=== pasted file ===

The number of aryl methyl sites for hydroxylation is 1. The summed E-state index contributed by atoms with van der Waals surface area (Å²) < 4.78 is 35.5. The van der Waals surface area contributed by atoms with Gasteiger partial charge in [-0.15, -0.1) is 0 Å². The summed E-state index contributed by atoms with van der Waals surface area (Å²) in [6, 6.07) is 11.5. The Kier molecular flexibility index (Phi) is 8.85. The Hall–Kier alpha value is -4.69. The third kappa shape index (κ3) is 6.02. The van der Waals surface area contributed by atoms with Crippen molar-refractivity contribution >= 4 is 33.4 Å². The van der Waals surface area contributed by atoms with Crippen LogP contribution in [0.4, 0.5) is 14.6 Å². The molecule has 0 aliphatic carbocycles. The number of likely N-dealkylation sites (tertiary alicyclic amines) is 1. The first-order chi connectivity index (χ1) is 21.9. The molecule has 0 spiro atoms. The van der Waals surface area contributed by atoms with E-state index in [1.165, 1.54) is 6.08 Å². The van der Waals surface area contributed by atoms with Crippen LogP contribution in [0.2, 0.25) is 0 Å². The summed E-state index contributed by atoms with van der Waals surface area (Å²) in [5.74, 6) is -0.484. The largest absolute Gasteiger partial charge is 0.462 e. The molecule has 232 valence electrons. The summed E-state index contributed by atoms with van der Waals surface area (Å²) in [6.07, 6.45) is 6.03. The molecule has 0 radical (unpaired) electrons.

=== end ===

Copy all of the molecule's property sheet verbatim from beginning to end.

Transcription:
The number of aryl methyl sites for hydroxylation is 1. The summed E-state index contributed by atoms with van der Waals surface area (Å²) < 4.78 is 35.5. The van der Waals surface area contributed by atoms with Gasteiger partial charge in [-0.15, -0.1) is 0 Å². The summed E-state index contributed by atoms with van der Waals surface area (Å²) in [6, 6.07) is 11.5. The Kier molecular flexibility index (Phi) is 8.85. The Hall–Kier alpha value is -4.69. The third kappa shape index (κ3) is 6.02. The van der Waals surface area contributed by atoms with Crippen molar-refractivity contribution >= 4 is 33.4 Å². The van der Waals surface area contributed by atoms with Crippen LogP contribution in [0.4, 0.5) is 14.6 Å². The molecule has 0 aliphatic carbocycles. The number of likely N-dealkylation sites (tertiary alicyclic amines) is 1. The first-order chi connectivity index (χ1) is 21.9. The molecule has 0 spiro atoms. The van der Waals surface area contributed by atoms with E-state index in [1.165, 1.54) is 6.08 Å². The van der Waals surface area contributed by atoms with Crippen LogP contribution in [0.2, 0.25) is 0 Å². The summed E-state index contributed by atoms with van der Waals surface area (Å²) in [5.74, 6) is -0.484. The largest absolute Gasteiger partial charge is 0.462 e. The molecule has 232 valence electrons. The summed E-state index contributed by atoms with van der Waals surface area (Å²) in [6.07, 6.45) is 6.03. The molecule has 0 radical (unpaired) electrons.